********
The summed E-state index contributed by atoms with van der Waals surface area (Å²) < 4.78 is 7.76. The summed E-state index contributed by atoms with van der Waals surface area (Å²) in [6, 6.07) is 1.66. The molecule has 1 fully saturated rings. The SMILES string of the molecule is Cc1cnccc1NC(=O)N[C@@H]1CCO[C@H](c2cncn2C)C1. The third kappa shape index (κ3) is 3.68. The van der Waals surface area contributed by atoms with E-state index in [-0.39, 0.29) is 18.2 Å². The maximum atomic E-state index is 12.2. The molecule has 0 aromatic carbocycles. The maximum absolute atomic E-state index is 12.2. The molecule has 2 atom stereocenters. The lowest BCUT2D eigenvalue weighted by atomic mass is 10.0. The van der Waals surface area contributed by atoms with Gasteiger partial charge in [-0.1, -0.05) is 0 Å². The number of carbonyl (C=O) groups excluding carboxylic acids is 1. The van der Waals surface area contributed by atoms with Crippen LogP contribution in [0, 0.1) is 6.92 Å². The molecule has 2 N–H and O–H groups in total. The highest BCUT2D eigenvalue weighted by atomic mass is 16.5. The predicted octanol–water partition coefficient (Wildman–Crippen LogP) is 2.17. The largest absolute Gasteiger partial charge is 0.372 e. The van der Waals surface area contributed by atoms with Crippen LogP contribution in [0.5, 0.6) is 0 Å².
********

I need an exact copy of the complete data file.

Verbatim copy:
The summed E-state index contributed by atoms with van der Waals surface area (Å²) < 4.78 is 7.76. The summed E-state index contributed by atoms with van der Waals surface area (Å²) in [6, 6.07) is 1.66. The molecule has 1 fully saturated rings. The SMILES string of the molecule is Cc1cnccc1NC(=O)N[C@@H]1CCO[C@H](c2cncn2C)C1. The third kappa shape index (κ3) is 3.68. The van der Waals surface area contributed by atoms with E-state index in [-0.39, 0.29) is 18.2 Å². The maximum atomic E-state index is 12.2. The molecule has 0 aromatic carbocycles. The maximum absolute atomic E-state index is 12.2. The molecule has 2 atom stereocenters. The lowest BCUT2D eigenvalue weighted by atomic mass is 10.0. The van der Waals surface area contributed by atoms with Gasteiger partial charge in [-0.1, -0.05) is 0 Å². The number of carbonyl (C=O) groups excluding carboxylic acids is 1. The van der Waals surface area contributed by atoms with Crippen LogP contribution in [0, 0.1) is 6.92 Å². The molecule has 2 N–H and O–H groups in total. The highest BCUT2D eigenvalue weighted by atomic mass is 16.5. The predicted octanol–water partition coefficient (Wildman–Crippen LogP) is 2.17. The largest absolute Gasteiger partial charge is 0.372 e. The van der Waals surface area contributed by atoms with Crippen LogP contribution in [0.5, 0.6) is 0 Å².